It is a Friday afternoon, it’s fall in the Mid West. The air is crisp and the wind blows with a gentle reminder of summer. The ground in the morning is starting to have a soft mantle of frost in the mornings. The air is filled with the smell of the corn harvest, pollen mixes with the brittle remnants of dry cornstalks. The week is winding down for most.
At 4:00 o’clock a man in his 60’s leaves his house and gets into his car. He is wearing khaki pants and a blue polo shirt. The car is simple, plain and is a symbol of the man’s financial status. He is heading to a local wholesale club store to buy inventory for his business. Long ago he abandoned the distributors who plied their trade in his business, realizing that they were charging 12-15% more than his local Wal- Mart. He walks into the store and begins to fill his cart up with candy of all types. He has to make sure he has Sno-caps and Milk Duds for his older customers and Sour Patch Kids for his younger customers. He knows full well that the $.10 he puts in his pocket makes a difference.
He checks out, thanks the cashier and heads to his work, this man is an independent theater owner.
When he took over the theater 40 years ago, things were looking pretty good. That summer Star Wars had come out and it looked like he had hitched his wagon to a star. When he was finishing university Jaws had exploded, which made him excited to take the reins. His Dad was proud when he turned over the keys of the theater to him. He was leaving his son a substantive business. There was a brief ceremony under the marquee of the theater when this happened, the local paper came by and touch pictures. His grandfather had built the theater and sure there had been some tough times but the community had always pulled the theater through. Like all things business was cyclical, it had ups and it had downs.
The man drives up to the theater, he slows down to check out the facade. He has done this ritual for 40 years. He drives further down and finds a parking spot on a side street. He heads down the street carrying the grocery bags filled with his candy. He reaches the theater, drops the bags and starts to negotiate a fairly impressive key ring. He opens the door and picks up the bags and begins preparations prior to showtime. At one time he had someone do this for him, but business was slow. He turns on the marquee hoping the flashing lights attract customers. When the movies change he would be out on a Thursday with a pole changing the letters on the marquee. The studios are now forcing you to take the movies for a longer period of time, so changing the letters has ceased to be a weekly activity.
He steps behind the concession stand, he briefly looks at the Cretors machine that his father bought. It is still a workhorse and is solidly constructed. He turns the element of the popcorn kettle on. He then dumps in the popcorn kernel, large scoops of coconut oil and a couple of tablespoons of Flavicol. In a few minutes, the popcorn is exploding in the kettle and then spills out. The first kettle always creates the tone and the smell of the night. There is something seductive about the popping, the smell is intoxicating and there is almost an alchemy to it, changing hard kernels to tender pillows of corn starch.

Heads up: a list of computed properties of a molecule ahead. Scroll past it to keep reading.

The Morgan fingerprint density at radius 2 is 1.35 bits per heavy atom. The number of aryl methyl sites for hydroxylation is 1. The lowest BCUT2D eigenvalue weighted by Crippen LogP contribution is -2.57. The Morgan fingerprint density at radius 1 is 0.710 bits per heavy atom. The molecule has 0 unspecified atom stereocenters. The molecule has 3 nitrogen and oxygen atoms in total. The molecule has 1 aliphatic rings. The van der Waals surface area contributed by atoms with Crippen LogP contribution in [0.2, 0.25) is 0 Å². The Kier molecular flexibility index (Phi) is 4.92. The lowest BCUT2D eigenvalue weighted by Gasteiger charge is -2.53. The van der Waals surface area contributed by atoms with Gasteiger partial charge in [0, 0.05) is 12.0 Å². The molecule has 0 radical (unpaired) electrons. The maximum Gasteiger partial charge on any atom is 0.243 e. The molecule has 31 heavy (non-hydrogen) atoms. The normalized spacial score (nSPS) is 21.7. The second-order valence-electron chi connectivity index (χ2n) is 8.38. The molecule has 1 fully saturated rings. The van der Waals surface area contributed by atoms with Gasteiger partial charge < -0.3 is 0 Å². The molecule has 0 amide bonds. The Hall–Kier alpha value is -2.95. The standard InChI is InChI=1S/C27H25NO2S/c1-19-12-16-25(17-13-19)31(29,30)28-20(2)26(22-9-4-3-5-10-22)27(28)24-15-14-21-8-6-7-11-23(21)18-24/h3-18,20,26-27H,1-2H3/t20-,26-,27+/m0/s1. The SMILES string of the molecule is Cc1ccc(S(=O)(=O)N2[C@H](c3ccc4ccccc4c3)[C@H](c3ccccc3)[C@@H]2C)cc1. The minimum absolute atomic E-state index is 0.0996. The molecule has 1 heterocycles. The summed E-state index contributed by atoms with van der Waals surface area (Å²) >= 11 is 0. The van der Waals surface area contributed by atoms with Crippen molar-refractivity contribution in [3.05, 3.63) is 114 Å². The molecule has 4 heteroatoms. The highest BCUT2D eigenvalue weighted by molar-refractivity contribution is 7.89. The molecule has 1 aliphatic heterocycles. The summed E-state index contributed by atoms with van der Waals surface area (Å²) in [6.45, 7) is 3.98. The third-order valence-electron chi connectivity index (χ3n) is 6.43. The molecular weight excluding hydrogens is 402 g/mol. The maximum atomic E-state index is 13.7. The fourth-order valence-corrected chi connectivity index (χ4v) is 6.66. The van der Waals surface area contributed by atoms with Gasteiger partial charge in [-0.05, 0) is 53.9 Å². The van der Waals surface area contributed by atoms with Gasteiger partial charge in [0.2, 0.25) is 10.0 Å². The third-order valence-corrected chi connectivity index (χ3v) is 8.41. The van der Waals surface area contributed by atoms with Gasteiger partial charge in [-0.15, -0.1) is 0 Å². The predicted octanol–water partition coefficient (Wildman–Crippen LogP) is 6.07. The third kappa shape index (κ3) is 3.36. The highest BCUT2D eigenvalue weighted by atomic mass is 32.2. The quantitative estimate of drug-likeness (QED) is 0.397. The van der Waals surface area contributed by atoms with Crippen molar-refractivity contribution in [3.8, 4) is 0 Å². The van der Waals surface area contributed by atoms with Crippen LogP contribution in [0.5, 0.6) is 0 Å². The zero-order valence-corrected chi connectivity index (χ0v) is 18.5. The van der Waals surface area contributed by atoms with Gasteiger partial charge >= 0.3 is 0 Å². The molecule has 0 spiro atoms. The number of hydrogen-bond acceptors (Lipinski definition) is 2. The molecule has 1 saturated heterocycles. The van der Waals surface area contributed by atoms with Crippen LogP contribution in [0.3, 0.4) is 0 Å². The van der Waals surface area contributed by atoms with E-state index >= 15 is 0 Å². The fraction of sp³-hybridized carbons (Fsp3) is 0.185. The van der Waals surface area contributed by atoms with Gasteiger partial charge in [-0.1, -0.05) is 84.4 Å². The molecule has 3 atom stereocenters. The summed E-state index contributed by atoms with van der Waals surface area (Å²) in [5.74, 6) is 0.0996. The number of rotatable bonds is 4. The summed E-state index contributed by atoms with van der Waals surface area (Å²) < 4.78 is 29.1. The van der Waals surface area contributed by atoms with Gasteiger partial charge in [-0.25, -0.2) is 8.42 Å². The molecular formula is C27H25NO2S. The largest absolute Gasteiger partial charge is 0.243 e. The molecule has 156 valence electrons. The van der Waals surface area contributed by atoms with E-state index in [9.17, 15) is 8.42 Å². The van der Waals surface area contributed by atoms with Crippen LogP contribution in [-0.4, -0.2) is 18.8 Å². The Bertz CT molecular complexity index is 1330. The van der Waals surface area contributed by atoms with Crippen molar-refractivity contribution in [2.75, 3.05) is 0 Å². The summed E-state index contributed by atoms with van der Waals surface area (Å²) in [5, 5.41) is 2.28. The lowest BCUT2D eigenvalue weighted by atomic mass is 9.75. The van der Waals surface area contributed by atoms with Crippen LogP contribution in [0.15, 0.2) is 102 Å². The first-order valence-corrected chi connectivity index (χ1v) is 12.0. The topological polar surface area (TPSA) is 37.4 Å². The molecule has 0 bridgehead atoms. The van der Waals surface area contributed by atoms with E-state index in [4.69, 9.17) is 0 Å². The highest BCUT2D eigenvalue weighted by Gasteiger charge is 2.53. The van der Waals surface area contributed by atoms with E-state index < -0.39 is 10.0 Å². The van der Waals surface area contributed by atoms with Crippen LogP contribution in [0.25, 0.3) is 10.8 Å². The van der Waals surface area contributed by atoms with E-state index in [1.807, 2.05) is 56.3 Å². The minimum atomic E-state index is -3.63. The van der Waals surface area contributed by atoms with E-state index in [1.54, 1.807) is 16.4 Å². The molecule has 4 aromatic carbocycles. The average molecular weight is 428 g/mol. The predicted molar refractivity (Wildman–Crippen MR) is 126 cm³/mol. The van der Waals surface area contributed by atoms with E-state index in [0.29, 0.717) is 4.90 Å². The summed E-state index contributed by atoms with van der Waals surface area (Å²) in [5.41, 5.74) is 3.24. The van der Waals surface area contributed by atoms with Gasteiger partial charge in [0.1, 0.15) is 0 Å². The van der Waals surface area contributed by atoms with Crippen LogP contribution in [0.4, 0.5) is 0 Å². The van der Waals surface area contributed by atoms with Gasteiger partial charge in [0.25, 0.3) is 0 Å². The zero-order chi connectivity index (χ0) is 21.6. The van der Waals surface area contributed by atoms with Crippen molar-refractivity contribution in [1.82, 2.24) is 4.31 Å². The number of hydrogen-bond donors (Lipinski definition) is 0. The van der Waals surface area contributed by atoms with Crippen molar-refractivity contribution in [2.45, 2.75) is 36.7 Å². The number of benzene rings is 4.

The man remembers the days when he could not keep up when he and four concession hands had to give it their all in order to satisfy the demand of their customers. He would race changing out bag in the box syrups, sometimes a five-gallon bag of Coke would only last a weekend, he was that busy. Now he would be lucky to change out that bag every two weeks. The price was now around $73.00 a box, Coke claimed that it was the cost of the ingredients was rising. At one time the man thought that replacing Coke with a $30 a box competitor might be a good idea, but his customers wanted Coke. They supplied and the serviced the machine and as a result, they controlled what was hooked up to that machine. He was forced because of the need to maintain that machine to keep buying Coke. In the end, he figures he was paying that $43 dollar difference for the machines maintenance and the Coke name. Some weeks it was a bitter pill to swallow, especially when he wrote that check.
Things had been on a steady decline at the theater. 20 years ago a Super Walmart was built on the interstate, almost eliminating retail business in the downtown core. Now only the theater, a Rite-Aid, Pizza King and a tax preparation service remained. The County put in the social services office where Sears used to be, but that closed at 4 and did not help the local businesses.
The studios kept asking for more and delivered less. There were no advertising dollars. They expected you to pay for the building, staff, the advertising, light, and electric. They demanded that you move from 35mm to digital. The man and his wife took the money of their 401K to pay for that. Debt was something they tried to avoid if they could. Also there was something about the VPF fees that the studios dangled in front of the theaters’ owners he really didn’t trust. After the digital changeover took place, movies were being forced to be held over longer. The VPF fee which was supposed to help theaters actually just put more control in the hands of the studios and prevented theaters from showing alternative content. The VPF hurt the independent. Now that the VPF is over there are fewer movies to choose from.